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Tetrahedron as Fourth-Dimension Model

Discussion in 'Electronic Design' started by Clifford Nelson, Jun 23, 2007.

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  1. The tetrahedron based coordinate system from Synergetics generalizes to
    any number of dimensions easily.

    Almost everyone who has written anything about this says vectors from
    the origin of the coordinate system in the directions of the
    tetrahedron's vertexes should be added so they only get one point in
    three dimensions, but they don't add vectors pointed in the directions
    of the cube's vertexes in the Cartesian coordinate system. The
    coordinate axes are perpendicular to the planar facets of the cube from
    the center of volume of the cube in the Cartesian system. The
    coordinates refer to movements of the planes.

    Here are some quotes from Synergetics.

    966.20 Tetrahedron as Fourth-Dimension Model: Since the outset of
    humanity's preoccupation exclusively with the XYZ coordinate system,
    mathematicians have been accustomed to figuring the area of a triangle
    as a product of the base and one-half its perpendicular altitude. And
    the volume of the tetrahedron is arrived at by multiplying the area of
    the base triangle by one-third of its perpendicular altitude. But the
    tetrahedron has four uniquely symmetrical enclosing planes, and its
    dimensions may be arrived at by the use of perpendicular heights above
    any one of its four possible bases. That's what the fourth-dimension
    system is: it is produced by the angular and size data arrived at by
    measuring the four perpendicular distances between the tetrahedral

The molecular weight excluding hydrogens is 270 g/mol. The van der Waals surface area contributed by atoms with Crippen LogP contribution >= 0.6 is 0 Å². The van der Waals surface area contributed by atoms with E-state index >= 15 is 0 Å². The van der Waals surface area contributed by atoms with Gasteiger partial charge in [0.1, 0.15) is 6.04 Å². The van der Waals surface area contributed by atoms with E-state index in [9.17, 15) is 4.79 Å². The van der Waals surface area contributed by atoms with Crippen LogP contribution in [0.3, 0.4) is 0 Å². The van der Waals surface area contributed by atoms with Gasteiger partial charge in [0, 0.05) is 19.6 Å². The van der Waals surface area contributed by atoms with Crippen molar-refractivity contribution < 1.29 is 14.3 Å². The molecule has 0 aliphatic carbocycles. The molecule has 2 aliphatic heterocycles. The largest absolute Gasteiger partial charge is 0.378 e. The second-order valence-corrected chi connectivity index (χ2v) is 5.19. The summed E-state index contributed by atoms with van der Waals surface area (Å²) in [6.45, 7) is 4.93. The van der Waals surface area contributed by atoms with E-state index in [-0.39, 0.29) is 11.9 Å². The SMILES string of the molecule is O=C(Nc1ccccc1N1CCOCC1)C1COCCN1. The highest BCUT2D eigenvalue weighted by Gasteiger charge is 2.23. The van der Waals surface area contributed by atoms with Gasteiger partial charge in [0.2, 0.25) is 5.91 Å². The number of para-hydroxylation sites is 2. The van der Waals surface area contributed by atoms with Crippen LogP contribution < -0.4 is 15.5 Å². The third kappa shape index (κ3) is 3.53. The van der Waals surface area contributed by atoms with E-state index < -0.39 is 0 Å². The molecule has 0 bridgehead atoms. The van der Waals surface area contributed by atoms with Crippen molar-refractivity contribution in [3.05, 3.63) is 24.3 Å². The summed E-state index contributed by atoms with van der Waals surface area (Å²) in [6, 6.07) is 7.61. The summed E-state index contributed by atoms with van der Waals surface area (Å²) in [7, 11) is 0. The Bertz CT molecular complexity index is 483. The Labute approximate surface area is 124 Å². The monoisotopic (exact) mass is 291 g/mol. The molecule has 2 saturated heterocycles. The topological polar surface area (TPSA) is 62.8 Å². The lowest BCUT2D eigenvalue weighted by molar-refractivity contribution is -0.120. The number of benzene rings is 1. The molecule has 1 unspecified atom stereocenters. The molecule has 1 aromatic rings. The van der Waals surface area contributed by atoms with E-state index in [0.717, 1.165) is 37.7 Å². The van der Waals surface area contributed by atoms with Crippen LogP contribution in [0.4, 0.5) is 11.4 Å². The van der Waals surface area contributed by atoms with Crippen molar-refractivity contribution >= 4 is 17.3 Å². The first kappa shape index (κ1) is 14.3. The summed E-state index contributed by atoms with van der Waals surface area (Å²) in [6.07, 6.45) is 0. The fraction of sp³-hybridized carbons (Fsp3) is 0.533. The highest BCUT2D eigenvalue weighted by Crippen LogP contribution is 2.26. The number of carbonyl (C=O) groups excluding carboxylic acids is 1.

centers of volume and the centers of area of the four faces of the
    tetrahedron.

    962.04 In synergetics there are four axial systems: ABCD. There is a
    maximum set of four planes nonparallel to one another but
    omnisymmetrically mutually intercepting. These are the four sets of the
    unique planes always comprising the isotropic vector matrix. The four
    planes of the tetrahedron can never be parallel to one another. The
    synergetics ABCD-four-dimensional and the conventional XYZthree-
    dimensional systems.

    962.03 In the XYZ system, three planes interact at 90 degrees (three
    dimensions). In synergetics, four planes interact at 60 degrees (four
    dimensions). re symmetrically intercoordinate. XYZ coordinate systems
    cannot rationally accommodate and directly articulate angular
    acceleration; and they can only awkwardly, rectilinearly articulate
    linear acceleration events.

    (Footnote 4: It was a mathematical requirement of XYZ rectilinear
    coordination that in order to demonstrate four-dimensionality, a fourth
    perpendicular to a fourth planar facet of the symmetric system must be
    found--which fourth symmetrical plane of the system is not parallel to
    one of the already-established three planes of symmetry of the system.
    The tetrahedron, as synergetics' minimum structural system, has four
    symmetrically interarrayed planes of symmetry--ergo, has four unique
    perpendiculars--ergo, has four dimensions.)

    http://bfi.org/node/574

    Cliff Nelson

    Dry your tears, there's more fun for your ears,
    "Forward Into The Past" 2 PM to 5 PM, Sundays,
    California time,
    http://www.geocities.com/forwardintothepast/
    Don't be a square or a blockhead; see:
    http://bfi.org/node/574

    http://library.wolfram.com/infocenter/search/?search_results=1;search_per
    son_id=607
     
  2. Jasen

    Jasen Guest

    They have it backwards the vectors in the direction of the
    tetrahedrons faces should be subtracted, (it's exactly the same thing)

    BTW: the vectors used for the cartesion system are in the direction of
    the vertices of an octahedron, dunno where you dreames this cube
    business up :^)

    Bye.
    Jasen
     
  3. Each coordinate fixes the location of a plane in Synergetics. The
    intersections of the planes define the six edges of a regular
    tetrahedron, a four-dimensional point.
    Each coordinate fixes the location of a plane. The intersection of the
    planes is an edge length zero cube, a three-dimensional point.
    Cliff Nelson

    Dry your tears, there's more fun for your ears,
    "Forward Into The Past" 2 PM to 5 PM, Sundays,
    California time,
    http://www.geocities.com/forwardintothepast/
    Don't be a square or a blockhead; see:
    http://bfi.org/node/574

    http://library.wolfram.com/infocenter/search/?search_results=1;search_per
    son_id=607
     
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